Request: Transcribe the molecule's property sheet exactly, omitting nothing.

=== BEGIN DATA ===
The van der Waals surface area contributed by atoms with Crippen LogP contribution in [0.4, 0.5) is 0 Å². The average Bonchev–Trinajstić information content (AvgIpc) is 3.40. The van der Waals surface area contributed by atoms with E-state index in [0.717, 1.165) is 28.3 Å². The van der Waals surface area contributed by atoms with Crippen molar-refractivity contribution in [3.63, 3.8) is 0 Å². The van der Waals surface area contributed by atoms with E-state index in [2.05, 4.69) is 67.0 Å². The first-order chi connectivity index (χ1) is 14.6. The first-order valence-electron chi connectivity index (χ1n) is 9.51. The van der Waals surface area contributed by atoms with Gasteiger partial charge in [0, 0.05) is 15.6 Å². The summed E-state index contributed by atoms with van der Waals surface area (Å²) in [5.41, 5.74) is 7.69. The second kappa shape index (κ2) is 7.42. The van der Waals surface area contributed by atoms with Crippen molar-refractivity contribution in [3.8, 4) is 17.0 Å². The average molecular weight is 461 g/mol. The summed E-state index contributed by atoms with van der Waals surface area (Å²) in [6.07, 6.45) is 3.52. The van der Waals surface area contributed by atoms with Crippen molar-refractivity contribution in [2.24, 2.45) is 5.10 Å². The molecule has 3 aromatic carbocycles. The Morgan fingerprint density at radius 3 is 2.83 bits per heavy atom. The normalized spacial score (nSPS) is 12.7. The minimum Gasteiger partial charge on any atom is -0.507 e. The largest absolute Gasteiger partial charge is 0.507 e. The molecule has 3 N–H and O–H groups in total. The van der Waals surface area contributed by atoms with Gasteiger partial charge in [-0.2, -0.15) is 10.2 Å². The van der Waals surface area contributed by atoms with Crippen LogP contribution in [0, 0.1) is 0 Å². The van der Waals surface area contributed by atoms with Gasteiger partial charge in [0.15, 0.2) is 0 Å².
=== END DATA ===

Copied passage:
The van der Waals surface area contributed by atoms with Crippen LogP contribution in [0.4, 0.5) is 0 Å². The average Bonchev–Trinajstić information content (AvgIpc) is 3.40. The van der Waals surface area contributed by atoms with E-state index in [0.717, 1.165) is 28.3 Å². The van der Waals surface area contributed by atoms with Crippen molar-refractivity contribution in [3.63, 3.8) is 0 Å². The van der Waals surface area contributed by atoms with E-state index in [2.05, 4.69) is 67.0 Å². The first-order chi connectivity index (χ1) is 14.6. The first-order valence-electron chi connectivity index (χ1n) is 9.51. The van der Waals surface area contributed by atoms with Gasteiger partial charge in [0, 0.05) is 15.6 Å². The summed E-state index contributed by atoms with van der Waals surface area (Å²) in [5.41, 5.74) is 7.69. The second kappa shape index (κ2) is 7.42. The van der Waals surface area contributed by atoms with Crippen molar-refractivity contribution in [3.8, 4) is 17.0 Å². The average molecular weight is 461 g/mol. The summed E-state index contributed by atoms with van der Waals surface area (Å²) in [6.07, 6.45) is 3.52. The van der Waals surface area contributed by atoms with Crippen molar-refractivity contribution in [2.24, 2.45) is 5.10 Å². The molecule has 3 aromatic carbocycles. The Morgan fingerprint density at radius 3 is 2.83 bits per heavy atom. The normalized spacial score (nSPS) is 12.7. The minimum Gasteiger partial charge on any atom is -0.507 e. The largest absolute Gasteiger partial charge is 0.507 e. The molecule has 3 N–H and O–H groups in total. The van der Waals surface area contributed by atoms with Gasteiger partial charge in [-0.2, -0.15) is 10.2 Å². The van der Waals surface area contributed by atoms with Crippen LogP contribution in [0, 0.1) is 0 Å². The van der Waals surface area contributed by atoms with Gasteiger partial charge in [0.15, 0.2) is 0 Å².